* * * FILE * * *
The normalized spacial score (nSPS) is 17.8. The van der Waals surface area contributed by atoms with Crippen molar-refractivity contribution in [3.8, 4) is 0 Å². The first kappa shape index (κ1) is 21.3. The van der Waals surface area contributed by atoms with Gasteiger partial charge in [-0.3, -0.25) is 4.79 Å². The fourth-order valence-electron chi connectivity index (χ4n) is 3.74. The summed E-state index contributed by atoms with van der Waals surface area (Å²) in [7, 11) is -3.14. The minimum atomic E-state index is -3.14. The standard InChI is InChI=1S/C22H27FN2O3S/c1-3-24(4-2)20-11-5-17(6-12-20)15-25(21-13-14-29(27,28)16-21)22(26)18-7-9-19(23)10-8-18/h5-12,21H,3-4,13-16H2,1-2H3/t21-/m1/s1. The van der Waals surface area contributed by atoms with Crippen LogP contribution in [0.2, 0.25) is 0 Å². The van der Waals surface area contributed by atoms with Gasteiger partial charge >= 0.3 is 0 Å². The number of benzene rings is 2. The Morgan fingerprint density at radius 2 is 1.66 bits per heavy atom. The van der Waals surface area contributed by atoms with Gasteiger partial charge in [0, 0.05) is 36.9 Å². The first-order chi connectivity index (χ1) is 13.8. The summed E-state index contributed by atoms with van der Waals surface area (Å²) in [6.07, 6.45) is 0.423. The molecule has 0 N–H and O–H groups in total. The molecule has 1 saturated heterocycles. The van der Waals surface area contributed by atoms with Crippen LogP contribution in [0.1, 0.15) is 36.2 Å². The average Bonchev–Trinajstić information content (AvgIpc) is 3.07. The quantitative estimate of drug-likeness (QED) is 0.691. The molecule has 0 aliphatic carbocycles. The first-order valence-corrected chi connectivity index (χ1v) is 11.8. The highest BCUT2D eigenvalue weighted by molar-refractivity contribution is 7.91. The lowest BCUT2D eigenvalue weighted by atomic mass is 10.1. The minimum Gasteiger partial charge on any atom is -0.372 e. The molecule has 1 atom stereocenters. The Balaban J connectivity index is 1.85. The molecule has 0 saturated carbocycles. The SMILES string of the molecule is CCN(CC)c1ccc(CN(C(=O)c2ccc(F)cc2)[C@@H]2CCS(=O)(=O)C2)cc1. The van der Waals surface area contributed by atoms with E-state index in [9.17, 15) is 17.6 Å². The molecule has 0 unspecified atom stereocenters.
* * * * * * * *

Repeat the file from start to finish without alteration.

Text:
The normalized spacial score (nSPS) is 17.8. The van der Waals surface area contributed by atoms with Crippen molar-refractivity contribution in [3.8, 4) is 0 Å². The first kappa shape index (κ1) is 21.3. The van der Waals surface area contributed by atoms with Gasteiger partial charge in [-0.3, -0.25) is 4.79 Å². The fourth-order valence-electron chi connectivity index (χ4n) is 3.74. The summed E-state index contributed by atoms with van der Waals surface area (Å²) in [7, 11) is -3.14. The minimum atomic E-state index is -3.14. The standard InChI is InChI=1S/C22H27FN2O3S/c1-3-24(4-2)20-11-5-17(6-12-20)15-25(21-13-14-29(27,28)16-21)22(26)18-7-9-19(23)10-8-18/h5-12,21H,3-4,13-16H2,1-2H3/t21-/m1/s1. The van der Waals surface area contributed by atoms with Crippen LogP contribution in [0.2, 0.25) is 0 Å². The van der Waals surface area contributed by atoms with Gasteiger partial charge >= 0.3 is 0 Å². The number of benzene rings is 2. The Morgan fingerprint density at radius 2 is 1.66 bits per heavy atom. The van der Waals surface area contributed by atoms with Gasteiger partial charge in [0, 0.05) is 36.9 Å². The first-order chi connectivity index (χ1) is 13.8. The summed E-state index contributed by atoms with van der Waals surface area (Å²) in [6.07, 6.45) is 0.423. The molecule has 0 N–H and O–H groups in total. The molecule has 1 saturated heterocycles. The van der Waals surface area contributed by atoms with Crippen LogP contribution in [0.1, 0.15) is 36.2 Å². The average Bonchev–Trinajstić information content (AvgIpc) is 3.07. The quantitative estimate of drug-likeness (QED) is 0.691. The molecule has 0 aliphatic carbocycles. The first-order valence-corrected chi connectivity index (χ1v) is 11.8. The highest BCUT2D eigenvalue weighted by molar-refractivity contribution is 7.91. The lowest BCUT2D eigenvalue weighted by atomic mass is 10.1. The minimum Gasteiger partial charge on any atom is -0.372 e. The molecule has 1 atom stereocenters. The Balaban J connectivity index is 1.85. The molecule has 0 saturated carbocycles. The SMILES string of the molecule is CCN(CC)c1ccc(CN(C(=O)c2ccc(F)cc2)[C@@H]2CCS(=O)(=O)C2)cc1. The van der Waals surface area contributed by atoms with E-state index in [9.17, 15) is 17.6 Å². The molecule has 0 unspecified atom stereocenters.